When a person with an alcohol addiction becomes sober, it is a major achievement. But it is only the first step to long-lasting sobriety. Remaining sober takes a strong commitment and hard work each day. Those in early recovery must continue to address the mindset and behaviors that led to their addiction. If they do not, they are at risk of continuing to behave in ways that foster chaos and may ultimately lead to relapse: what is known in AA as “dry drunk syndrome.”
What Is “Dry Drunk Syndrome”
The phrase “dry drunk syndrome” was coined by the founders of Alcoholics Anonymous to describe a person who no longer abuses alcohol but still has the symptoms of alcohol addiction. While we no longer like to call someone a “drunk,” the concept of dry drunk is useful when discussing the reckless, self-harming, impulsive behaviors that some people in recovery continue to demonstrate. Having “dry drunk syndrome” puts a person at an increased risk of relapse.
People caught in a pattern of behaviors associated with their addiction often experience drastic mood swings, making them unstable and unpredictable. Times of deep depression are followed by excited agitation. They are often angry, frustrated, and irritable. Sometimes the person may have difficulty explaining their mood, adding to their frustration. They are impatient and restless. All of their emotions are intensified, and they are easily overwhelmed by stress. Their spirits are low. Often they worry about having the ability to maintain their sobriety.
Someone who has not resolved the issues that led to their addiction is difficult to be around. They can be as unpleasant as they were when using alcohol or drugs. They may act superior, impulsive, irresponsible, or aggressive. They may seem like they are unhappy or dissatisfied with life. They often fantasize or daydream about alcohol. The frustration they feel may lead to dishonest behavior, and they may skip counseling sessions or 12-Step meetings or stop attending altogether. They may take up other addictive behaviors to cope with not drinking, such as gambling or overeating. They are often resentful of people who wanted them to stop drinking or those who can still use alcohol.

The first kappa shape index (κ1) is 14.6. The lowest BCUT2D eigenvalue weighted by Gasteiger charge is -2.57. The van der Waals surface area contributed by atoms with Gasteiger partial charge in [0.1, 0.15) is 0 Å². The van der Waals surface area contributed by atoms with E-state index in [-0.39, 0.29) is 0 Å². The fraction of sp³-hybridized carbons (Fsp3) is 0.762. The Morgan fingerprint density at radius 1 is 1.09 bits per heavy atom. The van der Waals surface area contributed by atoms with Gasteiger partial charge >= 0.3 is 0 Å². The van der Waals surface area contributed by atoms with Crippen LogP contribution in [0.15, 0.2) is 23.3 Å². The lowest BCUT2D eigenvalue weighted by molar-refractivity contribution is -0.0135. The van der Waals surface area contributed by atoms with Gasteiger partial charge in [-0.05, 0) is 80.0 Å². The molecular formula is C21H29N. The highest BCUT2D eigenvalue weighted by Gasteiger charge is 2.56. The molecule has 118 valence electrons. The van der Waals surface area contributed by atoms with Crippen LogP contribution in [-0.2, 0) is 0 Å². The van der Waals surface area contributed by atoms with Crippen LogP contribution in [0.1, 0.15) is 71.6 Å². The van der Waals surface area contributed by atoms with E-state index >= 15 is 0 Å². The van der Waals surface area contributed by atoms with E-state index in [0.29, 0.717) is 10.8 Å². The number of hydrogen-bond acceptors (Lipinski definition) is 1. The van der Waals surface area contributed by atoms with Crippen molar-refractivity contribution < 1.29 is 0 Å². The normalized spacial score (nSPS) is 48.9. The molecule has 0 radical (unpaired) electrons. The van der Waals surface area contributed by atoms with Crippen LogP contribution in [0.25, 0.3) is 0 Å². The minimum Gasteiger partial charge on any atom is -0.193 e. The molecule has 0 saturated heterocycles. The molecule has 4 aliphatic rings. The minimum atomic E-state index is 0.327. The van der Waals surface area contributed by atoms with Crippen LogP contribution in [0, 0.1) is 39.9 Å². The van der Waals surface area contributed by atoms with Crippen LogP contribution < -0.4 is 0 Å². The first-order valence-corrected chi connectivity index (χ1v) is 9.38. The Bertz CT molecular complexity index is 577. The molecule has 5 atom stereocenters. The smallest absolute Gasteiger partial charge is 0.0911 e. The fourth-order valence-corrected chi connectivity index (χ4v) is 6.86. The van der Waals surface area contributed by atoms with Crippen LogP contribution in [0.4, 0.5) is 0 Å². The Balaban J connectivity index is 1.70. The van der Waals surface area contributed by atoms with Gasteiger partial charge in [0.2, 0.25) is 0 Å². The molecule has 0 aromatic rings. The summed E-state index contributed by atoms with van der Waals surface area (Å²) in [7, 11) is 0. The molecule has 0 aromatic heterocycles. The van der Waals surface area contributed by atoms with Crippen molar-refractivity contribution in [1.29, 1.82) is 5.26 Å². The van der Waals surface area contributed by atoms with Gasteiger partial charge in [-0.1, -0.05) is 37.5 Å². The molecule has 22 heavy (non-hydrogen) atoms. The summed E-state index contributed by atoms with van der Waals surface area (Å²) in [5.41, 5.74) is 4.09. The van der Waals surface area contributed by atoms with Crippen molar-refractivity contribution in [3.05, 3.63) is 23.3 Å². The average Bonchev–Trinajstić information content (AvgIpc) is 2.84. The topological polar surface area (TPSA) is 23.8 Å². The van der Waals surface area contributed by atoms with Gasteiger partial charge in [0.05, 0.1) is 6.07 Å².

Additional behavioral signs include:
- Being indecisive or easily distracted
- Overreacting to circumstances or people
- Feeling bored, detached, self-absorbed, disorganized, or distracted
- Being quick to blame, judge, or criticize themselves
- Having a negative outlook about others, themselves, and the world in general
- Needing to be the center of attention regardless of whether the reason is negative or positive
While classic “dry drunk syndrome” refers to attitudes and behaviors of someone who hasn’t dealt with underlying issues that led to their addiction, it can also be considered part of post-acute withdrawal syndrome, or PAWS. PAWS is the experience of withdrawal symptoms that can last well into recovery as the person’s brain adapts to the absence of substances. So, even someone who is not drinking may still feel physical symptoms such as periodic clumsiness and poor coordination. Reflexes may be slow, and balance and dizziness may arise. A person with PAWS may have problems sleeping, thinking clearly, focusing, or concentrating. Feelings of complacency, numbness, or anhedonia may occur. People often experience intense cravings for alcohol.
Are Some People More Susceptible to Dry Drunk Syndrome?
Dry drunk syndrome does not happen to everyone. Several factors make a person more susceptible, including:
- If the person does not address the causes of the alcohol abuse by working with a therapist, sponsor, and recovery support group
- If the person leaves their treatment program
- If the person has one or more mental health disorders such as depression, anxiety, or post-traumatic stress disorder
- If a person tries to stop drinking on their own without professional treatment, known as white-knuckling
Chances of Relapse
No one is doomed to relapse, no matter how much they experience behavioral, emotional, or physical withdrawal issues. Intervention at any point can help a person get back on track with their health and sobriety.
The best practices for working through PAWS and “dry drunk syndrome” are to participate in all aftercare options post-treatment, work with an individual and/or family counselor, be active in a recovery support community, and practice self-care through diet, exercise, and sleep hygiene.
Are You Struggling Alone?
If you or a loved one is struggling with a substance use disorder or feeling in danger of relapse, help is available. Getting the correct treatment is critical for long-term recovery. The professional staff at Anabranch Recovery Center, located in Terre Haute, Indiana, will provide you with the treatment you need to sustain sobriety. Take the first step on your recovery journey. Call us today.
About the Author:
Terry Hurley is a retired educational professional and freelance writer with more than fifty years of experience. A former reading specialist and learning center director, Terry loved her years working with children in the educational field. She has written extensively for print and online publications specializing in education and health issues. For the last six years, her writing focus has been on addiction and mental health issues.